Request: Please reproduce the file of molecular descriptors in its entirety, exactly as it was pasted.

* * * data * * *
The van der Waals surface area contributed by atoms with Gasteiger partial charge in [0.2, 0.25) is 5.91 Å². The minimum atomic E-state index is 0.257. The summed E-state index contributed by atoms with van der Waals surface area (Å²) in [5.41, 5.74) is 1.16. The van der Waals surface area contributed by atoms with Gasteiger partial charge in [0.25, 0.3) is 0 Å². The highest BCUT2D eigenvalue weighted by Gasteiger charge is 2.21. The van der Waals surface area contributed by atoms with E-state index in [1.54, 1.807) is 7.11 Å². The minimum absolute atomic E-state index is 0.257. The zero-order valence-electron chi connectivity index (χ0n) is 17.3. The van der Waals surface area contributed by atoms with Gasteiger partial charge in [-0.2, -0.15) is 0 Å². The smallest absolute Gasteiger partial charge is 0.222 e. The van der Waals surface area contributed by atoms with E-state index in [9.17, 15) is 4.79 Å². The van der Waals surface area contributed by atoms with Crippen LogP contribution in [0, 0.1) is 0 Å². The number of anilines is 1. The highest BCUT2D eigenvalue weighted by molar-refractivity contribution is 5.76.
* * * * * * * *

The van der Waals surface area contributed by atoms with Gasteiger partial charge in [0.2, 0.25) is 5.91 Å². The minimum atomic E-state index is 0.257. The summed E-state index contributed by atoms with van der Waals surface area (Å²) in [5.41, 5.74) is 1.16. The van der Waals surface area contributed by atoms with Gasteiger partial charge in [0.25, 0.3) is 0 Å². The highest BCUT2D eigenvalue weighted by Gasteiger charge is 2.21. The van der Waals surface area contributed by atoms with E-state index in [1.54, 1.807) is 7.11 Å². The minimum absolute atomic E-state index is 0.257. The zero-order valence-electron chi connectivity index (χ0n) is 17.3. The van der Waals surface area contributed by atoms with Gasteiger partial charge in [-0.2, -0.15) is 0 Å². The smallest absolute Gasteiger partial charge is 0.222 e. The van der Waals surface area contributed by atoms with E-state index in [9.17, 15) is 4.79 Å². The van der Waals surface area contributed by atoms with Crippen LogP contribution in [0, 0.1) is 0 Å². The number of anilines is 1. The highest BCUT2D eigenvalue weighted by molar-refractivity contribution is 5.76.